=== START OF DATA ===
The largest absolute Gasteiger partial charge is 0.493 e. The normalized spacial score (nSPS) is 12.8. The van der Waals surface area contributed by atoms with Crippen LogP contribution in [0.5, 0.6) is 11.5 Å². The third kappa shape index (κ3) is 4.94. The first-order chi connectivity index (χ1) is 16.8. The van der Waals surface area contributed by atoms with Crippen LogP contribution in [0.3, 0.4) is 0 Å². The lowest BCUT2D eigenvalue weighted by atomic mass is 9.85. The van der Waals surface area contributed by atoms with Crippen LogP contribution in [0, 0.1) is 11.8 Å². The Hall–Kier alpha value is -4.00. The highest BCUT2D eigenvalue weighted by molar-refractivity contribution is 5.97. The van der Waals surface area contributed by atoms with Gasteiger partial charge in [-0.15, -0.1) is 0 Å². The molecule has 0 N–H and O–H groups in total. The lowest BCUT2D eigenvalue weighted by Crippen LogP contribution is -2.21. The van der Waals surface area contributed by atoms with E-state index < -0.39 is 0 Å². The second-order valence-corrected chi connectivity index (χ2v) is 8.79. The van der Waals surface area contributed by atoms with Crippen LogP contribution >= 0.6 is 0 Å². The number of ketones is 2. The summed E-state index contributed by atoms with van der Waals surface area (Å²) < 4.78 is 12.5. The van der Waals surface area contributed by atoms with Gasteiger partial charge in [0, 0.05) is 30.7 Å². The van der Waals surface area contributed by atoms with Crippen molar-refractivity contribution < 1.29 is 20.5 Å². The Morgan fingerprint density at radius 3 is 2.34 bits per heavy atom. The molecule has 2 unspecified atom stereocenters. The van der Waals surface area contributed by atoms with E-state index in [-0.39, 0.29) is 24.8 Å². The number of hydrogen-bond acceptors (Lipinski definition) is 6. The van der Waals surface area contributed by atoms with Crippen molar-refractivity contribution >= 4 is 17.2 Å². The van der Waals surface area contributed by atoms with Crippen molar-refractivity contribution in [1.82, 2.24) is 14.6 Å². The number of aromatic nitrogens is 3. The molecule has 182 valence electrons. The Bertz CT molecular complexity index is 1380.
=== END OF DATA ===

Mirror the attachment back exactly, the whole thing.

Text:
The largest absolute Gasteiger partial charge is 0.493 e. The normalized spacial score (nSPS) is 12.8. The van der Waals surface area contributed by atoms with Crippen LogP contribution in [0.5, 0.6) is 11.5 Å². The third kappa shape index (κ3) is 4.94. The first-order chi connectivity index (χ1) is 16.8. The van der Waals surface area contributed by atoms with Crippen LogP contribution in [0.3, 0.4) is 0 Å². The lowest BCUT2D eigenvalue weighted by atomic mass is 9.85. The van der Waals surface area contributed by atoms with Crippen LogP contribution in [0, 0.1) is 11.8 Å². The Hall–Kier alpha value is -4.00. The highest BCUT2D eigenvalue weighted by molar-refractivity contribution is 5.97. The van der Waals surface area contributed by atoms with Gasteiger partial charge in [-0.15, -0.1) is 0 Å². The molecule has 0 N–H and O–H groups in total. The lowest BCUT2D eigenvalue weighted by Crippen LogP contribution is -2.21. The van der Waals surface area contributed by atoms with E-state index < -0.39 is 0 Å². The second-order valence-corrected chi connectivity index (χ2v) is 8.79. The van der Waals surface area contributed by atoms with Crippen LogP contribution >= 0.6 is 0 Å². The number of ketones is 2. The summed E-state index contributed by atoms with van der Waals surface area (Å²) < 4.78 is 12.5. The van der Waals surface area contributed by atoms with Gasteiger partial charge in [0, 0.05) is 30.7 Å². The van der Waals surface area contributed by atoms with Crippen molar-refractivity contribution < 1.29 is 20.5 Å². The Morgan fingerprint density at radius 3 is 2.34 bits per heavy atom. The molecule has 2 unspecified atom stereocenters. The van der Waals surface area contributed by atoms with E-state index in [-0.39, 0.29) is 24.8 Å². The number of hydrogen-bond acceptors (Lipinski definition) is 6. The van der Waals surface area contributed by atoms with Crippen molar-refractivity contribution >= 4 is 17.2 Å². The van der Waals surface area contributed by atoms with Crippen molar-refractivity contribution in [1.82, 2.24) is 14.6 Å². The number of aromatic nitrogens is 3. The molecule has 182 valence electrons. The Bertz CT molecular complexity index is 1380.